Paris

Allen Ruppersberg

Galerie Gabrielle Maubrie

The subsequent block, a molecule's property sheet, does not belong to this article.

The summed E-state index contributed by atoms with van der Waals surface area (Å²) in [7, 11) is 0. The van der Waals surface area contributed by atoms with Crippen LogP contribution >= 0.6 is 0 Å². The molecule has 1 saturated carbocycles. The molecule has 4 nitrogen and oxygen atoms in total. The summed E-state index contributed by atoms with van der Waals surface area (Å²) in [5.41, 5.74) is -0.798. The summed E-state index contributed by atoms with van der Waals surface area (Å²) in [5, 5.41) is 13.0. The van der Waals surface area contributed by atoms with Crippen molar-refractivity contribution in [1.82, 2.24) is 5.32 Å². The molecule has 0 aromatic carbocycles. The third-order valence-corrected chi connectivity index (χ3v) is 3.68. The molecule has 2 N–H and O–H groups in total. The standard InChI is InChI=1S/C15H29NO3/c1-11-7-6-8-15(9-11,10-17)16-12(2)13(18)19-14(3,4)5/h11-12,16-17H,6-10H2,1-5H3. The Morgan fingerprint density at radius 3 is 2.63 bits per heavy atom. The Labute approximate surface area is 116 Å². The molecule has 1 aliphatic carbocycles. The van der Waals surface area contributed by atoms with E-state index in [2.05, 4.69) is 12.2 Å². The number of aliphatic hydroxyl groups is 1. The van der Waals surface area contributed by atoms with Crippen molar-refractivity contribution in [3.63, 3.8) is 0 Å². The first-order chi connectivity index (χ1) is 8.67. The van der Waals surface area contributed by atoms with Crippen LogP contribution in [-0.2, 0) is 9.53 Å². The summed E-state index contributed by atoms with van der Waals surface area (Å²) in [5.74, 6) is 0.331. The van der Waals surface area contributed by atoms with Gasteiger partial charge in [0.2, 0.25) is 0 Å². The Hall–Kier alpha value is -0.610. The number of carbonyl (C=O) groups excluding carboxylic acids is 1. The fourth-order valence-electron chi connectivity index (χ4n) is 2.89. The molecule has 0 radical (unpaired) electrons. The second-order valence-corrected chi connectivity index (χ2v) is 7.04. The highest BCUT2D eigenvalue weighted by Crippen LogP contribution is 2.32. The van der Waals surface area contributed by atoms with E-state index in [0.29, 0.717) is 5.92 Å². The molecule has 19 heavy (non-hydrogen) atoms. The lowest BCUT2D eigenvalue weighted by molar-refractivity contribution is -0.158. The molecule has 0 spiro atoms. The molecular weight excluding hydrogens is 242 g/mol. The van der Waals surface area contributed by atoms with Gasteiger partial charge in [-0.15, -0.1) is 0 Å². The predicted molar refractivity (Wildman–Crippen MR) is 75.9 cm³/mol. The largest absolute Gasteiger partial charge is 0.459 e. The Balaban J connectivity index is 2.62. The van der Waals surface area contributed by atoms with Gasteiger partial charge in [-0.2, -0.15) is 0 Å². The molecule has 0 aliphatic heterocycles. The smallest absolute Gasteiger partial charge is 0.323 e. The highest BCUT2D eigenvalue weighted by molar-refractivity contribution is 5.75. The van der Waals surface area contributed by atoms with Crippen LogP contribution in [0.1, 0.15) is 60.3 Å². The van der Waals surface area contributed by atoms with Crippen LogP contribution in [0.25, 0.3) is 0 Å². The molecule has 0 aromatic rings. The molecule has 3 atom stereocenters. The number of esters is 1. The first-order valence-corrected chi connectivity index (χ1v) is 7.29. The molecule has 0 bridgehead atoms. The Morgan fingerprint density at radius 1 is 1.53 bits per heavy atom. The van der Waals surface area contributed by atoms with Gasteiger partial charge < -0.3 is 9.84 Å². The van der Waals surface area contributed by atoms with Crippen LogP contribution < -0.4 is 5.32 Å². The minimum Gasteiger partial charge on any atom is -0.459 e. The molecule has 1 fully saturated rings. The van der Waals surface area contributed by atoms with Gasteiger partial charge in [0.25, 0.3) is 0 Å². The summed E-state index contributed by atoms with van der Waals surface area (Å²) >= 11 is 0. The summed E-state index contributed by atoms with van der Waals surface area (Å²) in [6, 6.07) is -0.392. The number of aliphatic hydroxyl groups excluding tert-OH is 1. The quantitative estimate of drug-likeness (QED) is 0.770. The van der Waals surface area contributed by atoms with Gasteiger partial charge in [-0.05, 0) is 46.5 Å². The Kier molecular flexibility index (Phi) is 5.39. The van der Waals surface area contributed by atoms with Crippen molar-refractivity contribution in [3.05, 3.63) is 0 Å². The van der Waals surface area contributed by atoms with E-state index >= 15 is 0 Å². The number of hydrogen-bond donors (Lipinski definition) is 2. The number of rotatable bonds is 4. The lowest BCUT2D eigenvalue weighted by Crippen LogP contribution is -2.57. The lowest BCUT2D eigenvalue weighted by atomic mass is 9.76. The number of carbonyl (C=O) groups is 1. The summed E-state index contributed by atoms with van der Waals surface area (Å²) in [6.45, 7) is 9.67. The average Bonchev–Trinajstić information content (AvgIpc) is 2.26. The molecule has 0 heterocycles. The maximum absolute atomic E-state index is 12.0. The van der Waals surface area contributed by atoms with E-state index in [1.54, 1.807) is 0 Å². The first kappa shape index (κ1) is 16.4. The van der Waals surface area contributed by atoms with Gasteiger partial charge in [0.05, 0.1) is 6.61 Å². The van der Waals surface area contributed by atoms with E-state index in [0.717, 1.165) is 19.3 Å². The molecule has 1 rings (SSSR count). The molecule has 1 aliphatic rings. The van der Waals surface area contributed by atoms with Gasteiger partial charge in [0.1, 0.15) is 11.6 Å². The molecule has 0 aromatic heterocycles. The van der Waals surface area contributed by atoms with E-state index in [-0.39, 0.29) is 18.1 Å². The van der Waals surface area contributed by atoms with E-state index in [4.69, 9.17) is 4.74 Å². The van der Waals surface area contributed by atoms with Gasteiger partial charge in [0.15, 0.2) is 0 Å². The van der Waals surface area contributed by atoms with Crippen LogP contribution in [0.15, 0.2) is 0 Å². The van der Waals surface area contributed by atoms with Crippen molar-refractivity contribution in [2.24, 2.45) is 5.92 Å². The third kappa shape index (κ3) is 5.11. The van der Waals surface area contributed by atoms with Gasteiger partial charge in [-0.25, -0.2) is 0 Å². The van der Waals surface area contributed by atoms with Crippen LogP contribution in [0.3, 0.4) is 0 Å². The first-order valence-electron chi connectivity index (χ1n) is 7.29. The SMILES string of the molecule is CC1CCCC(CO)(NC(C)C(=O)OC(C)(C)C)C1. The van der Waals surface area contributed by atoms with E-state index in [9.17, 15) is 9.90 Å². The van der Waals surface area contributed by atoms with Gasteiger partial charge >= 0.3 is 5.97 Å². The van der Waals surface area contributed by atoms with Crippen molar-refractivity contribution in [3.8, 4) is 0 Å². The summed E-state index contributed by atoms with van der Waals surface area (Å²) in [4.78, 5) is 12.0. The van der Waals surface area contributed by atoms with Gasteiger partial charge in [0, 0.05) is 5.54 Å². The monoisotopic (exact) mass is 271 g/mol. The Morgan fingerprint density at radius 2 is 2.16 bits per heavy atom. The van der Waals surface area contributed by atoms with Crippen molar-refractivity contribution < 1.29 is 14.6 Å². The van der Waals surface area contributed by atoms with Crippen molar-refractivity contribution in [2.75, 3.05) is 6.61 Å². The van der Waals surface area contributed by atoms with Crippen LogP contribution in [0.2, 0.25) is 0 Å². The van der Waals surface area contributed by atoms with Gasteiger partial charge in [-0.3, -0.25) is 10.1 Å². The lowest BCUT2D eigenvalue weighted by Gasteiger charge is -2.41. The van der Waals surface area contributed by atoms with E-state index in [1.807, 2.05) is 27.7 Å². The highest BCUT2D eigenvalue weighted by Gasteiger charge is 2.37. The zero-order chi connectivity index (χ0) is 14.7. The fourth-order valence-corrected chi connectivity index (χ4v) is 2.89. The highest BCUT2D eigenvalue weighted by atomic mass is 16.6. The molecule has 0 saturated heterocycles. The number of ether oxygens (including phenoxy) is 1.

Allen Ruppersberg’s autobiographical Conceptualism tracks his day-to-day life, without a trace of nostalgia for the metaphysics of self. It is in the elimination of its autonomy that the subject fears for itself, not based on an idealism whereby experience, in its immediacy, would rush in to fill the gap, but, rather, with respect to the mediation of multiple fictions, narratives, and stories that captivate the subject. Ruppersberg’s “Me” is a nomadic passage from narrative to narrative, a transference between life and fiction. Conceptual art is here a way of turning literature against the mythic construct of the artist. At the same time, Ruppersberg employs metaphor—its primary devices: the use of one word for another, someone else’s story as a vehicle to speak about oneself. Such is the narrative condition (both original and artificial) of the self—“The Myth of Metaphor” that Ruppersberg’s

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